The high school buddies who trolled the streets looking for Hispanics to attack called it "beaner hopping.''
"Jose, Kevin and I started popping and Jose punched him so hard he knocked him out,'' Anthony Harfford told police.
Harfford said he didn't do it often: "Maybe only once a week.''
There had been other high-profile attacks on a growing Hispanic population on eastern Long Island before Ecuadorean immigrant Marcelo Lucero was stabbed to death a year ago Sunday on a street corner.
But it wasn't until the seven teens accused in the killing told police of the attacks -- and Hispanic residents who had been long silent about hate crimes came forward to confirm the stories -- that officials began to realize what they were dealing with.
The year since the Lucero slaying has put a national spotlight on race relations here has seen the U.S. Justice Department launch a probe of hate crimes and police response to them. A national civil rights group released a study that found "a pervasive climate of fear in the Latino community'' in Suffolk County.
Many victims said they had always been reluctant to contact police, fearing they would be asked about their immigration status. Just weeks after presiding at a funeral for Lucero, a preacher invited Hispanic crime victims to share their experiences. Dozens came forward.
"It was a bunch of people relieved that someone was listening,'' the Rev. Dwight Lee Wolter said. "They just wanted some sort of witness that their story was worth telling.''
Many were unable to identify attackers, but prosecutors gleaned enough evidence to file charges in eight other attacks against the teens accused in the Lucero killing.
Not all were crime victims. One man came to the church with his telephone answering machine wrapped in plastic, Wolter said. He had received threatening phone calls from his landlord, peppered with anti-Hispanic slurs, and wanted advice on making it stop.
Wolter is hosting an interfaith service Saturday night, after a candlelight vigil organized by Lucero's family at the spot where he died.
Foster Maer, an attorney for Manhattan-based LatinoJustice, which called for the Justice Deaprtment investigation, said the Lucero killing "raised everybody's awareness of how bad it is.''
Suffolk County Police Commissioner Richard Dormer said officers don't ask victims whether they're illegal immigrants and said the probe would exonerate the department.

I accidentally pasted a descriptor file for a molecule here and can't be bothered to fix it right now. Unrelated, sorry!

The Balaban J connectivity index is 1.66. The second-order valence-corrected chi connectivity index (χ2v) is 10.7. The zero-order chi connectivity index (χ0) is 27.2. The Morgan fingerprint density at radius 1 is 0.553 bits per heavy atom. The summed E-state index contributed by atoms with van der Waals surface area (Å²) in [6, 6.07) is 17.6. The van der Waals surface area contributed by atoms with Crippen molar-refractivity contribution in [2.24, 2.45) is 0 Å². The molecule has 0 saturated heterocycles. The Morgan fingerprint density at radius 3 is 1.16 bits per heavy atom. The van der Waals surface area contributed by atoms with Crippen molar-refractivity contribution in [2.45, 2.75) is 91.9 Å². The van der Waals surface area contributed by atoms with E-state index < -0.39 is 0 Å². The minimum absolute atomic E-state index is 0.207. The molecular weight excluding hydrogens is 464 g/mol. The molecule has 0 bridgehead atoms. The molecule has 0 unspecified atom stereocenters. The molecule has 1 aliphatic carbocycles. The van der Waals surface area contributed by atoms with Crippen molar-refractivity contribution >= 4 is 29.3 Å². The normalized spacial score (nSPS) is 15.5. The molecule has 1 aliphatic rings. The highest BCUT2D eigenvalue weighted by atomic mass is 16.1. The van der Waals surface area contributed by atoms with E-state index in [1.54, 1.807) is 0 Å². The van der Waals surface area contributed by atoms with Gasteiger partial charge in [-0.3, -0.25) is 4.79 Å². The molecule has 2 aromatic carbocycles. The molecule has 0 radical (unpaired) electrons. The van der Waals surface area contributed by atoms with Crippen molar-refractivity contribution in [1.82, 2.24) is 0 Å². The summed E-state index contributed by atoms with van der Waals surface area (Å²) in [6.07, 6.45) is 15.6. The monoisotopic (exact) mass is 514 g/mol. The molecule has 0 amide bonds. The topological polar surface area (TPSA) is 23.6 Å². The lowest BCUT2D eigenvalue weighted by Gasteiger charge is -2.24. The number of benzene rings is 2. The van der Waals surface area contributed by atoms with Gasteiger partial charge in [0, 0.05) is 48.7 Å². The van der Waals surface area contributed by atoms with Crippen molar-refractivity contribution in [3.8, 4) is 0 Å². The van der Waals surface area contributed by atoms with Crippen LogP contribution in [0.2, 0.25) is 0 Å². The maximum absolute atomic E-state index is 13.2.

Dormer assigned a Hispanic officer to command a local precinct after the killing.
Lucero, 37, came to the United States when he was 21 and worked at a dry cleaner. He was walking with a friend shortly before midnight near the Patchogue train station when they were confronted by a mob of teens. His friend ran away, but Lucero was surrounded, prosecutors say.
He tried to fight back, flailing at the assailants with his belt. At some point, 18-year-old Jeffrey Conroy plunged a knife into Lucero's chest before running away, prosecutors said.
They strengthened their case against the teens this week when one pleaded guilty to conspiracy and hate crime charges and agreed to testify against the others.
Nicholas Hausch also admitted participating in other attacks on Hispanics, confessing he and his cohorts frequently used racial epithets when confronting victims. In one attack, Hausch said, they shot a BB gun at a Hispanic man.
Conroy attorney William Keahon told Newsday of Hausch, "I guarantee the jury will not believe a word that comes out of his mouth.'' Keahon did not return a call from The Associated Press.
Suffolk County has seen thousands of Hispanics settle there in recent years. U.S. Census figures show the number of Hispanics more than doubled from 7.1 percent of the population in 1990 to or 13.7 percent in 2008.
The Southern Poverty Law Center report titled "Climate of Fear; Latino Immigrants in Suffolk County,'' catalogued a litany of anti-immigrant attacks dating back a decade.
Two men are serving long prison terms for attempted murder after luring two Mexican laborers to a warehouse in 2000 with the promise of work, only to pummel them with shovels.
Last August, three young men were charged with hate crimes in the robbery and beating of an Ecuadorean man near the spot where Lucero was killed. Police said one man punched 22-year-old day labor Milton Balbuca in the face while the others kicked and punched him, yelling anti-Mexican slurs.
Margarita Espada, a playwright who emigrated from Puerto Rico, has written "What Killed Marcelo Lucero'' for a local theater. The production features vignettes about the experiences of whites and Hispanics on Long Island.
"People will have the opportunity to see what happened,'' she explained. "It's a long-term issue because there is no trust. There's no hope.''
Obdulio deLeon, a cast member who arrived from Guatemala 23 years ago, says even now, newcomers live in fear. The volunteer EMT said some are even afraid to call for a doctor when they're sick.
"They don't want to call 911,'' he said. "They don't want to call the ambulance or call police for anything. If they get beat up or they get picked on, they just let it be.''